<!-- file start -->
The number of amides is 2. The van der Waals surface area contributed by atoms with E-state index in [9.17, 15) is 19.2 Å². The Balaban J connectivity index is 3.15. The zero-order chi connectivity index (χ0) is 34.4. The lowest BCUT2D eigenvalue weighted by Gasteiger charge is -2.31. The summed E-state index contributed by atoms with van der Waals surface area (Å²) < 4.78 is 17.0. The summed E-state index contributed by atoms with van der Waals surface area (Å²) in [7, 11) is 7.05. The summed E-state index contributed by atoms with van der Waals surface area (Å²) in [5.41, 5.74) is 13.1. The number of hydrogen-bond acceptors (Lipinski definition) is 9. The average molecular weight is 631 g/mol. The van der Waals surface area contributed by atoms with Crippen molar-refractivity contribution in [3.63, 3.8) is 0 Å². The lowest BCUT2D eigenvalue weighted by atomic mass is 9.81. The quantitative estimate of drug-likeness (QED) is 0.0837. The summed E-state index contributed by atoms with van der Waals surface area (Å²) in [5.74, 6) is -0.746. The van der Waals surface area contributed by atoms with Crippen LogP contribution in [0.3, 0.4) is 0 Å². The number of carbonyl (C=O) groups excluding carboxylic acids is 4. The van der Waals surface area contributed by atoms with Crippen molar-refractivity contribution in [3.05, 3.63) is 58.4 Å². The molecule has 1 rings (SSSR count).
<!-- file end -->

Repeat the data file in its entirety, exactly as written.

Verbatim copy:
The number of amides is 2. The van der Waals surface area contributed by atoms with E-state index in [9.17, 15) is 19.2 Å². The Balaban J connectivity index is 3.15. The zero-order chi connectivity index (χ0) is 34.4. The lowest BCUT2D eigenvalue weighted by Gasteiger charge is -2.31. The summed E-state index contributed by atoms with van der Waals surface area (Å²) < 4.78 is 17.0. The summed E-state index contributed by atoms with van der Waals surface area (Å²) in [7, 11) is 7.05. The summed E-state index contributed by atoms with van der Waals surface area (Å²) in [5.41, 5.74) is 13.1. The number of hydrogen-bond acceptors (Lipinski definition) is 9. The average molecular weight is 631 g/mol. The van der Waals surface area contributed by atoms with Crippen molar-refractivity contribution in [3.63, 3.8) is 0 Å². The lowest BCUT2D eigenvalue weighted by atomic mass is 9.81. The quantitative estimate of drug-likeness (QED) is 0.0837. The summed E-state index contributed by atoms with van der Waals surface area (Å²) in [5.74, 6) is -0.746. The van der Waals surface area contributed by atoms with Crippen LogP contribution in [0.3, 0.4) is 0 Å². The number of carbonyl (C=O) groups excluding carboxylic acids is 4. The van der Waals surface area contributed by atoms with Crippen molar-refractivity contribution in [3.05, 3.63) is 58.4 Å². The molecule has 1 rings (SSSR count).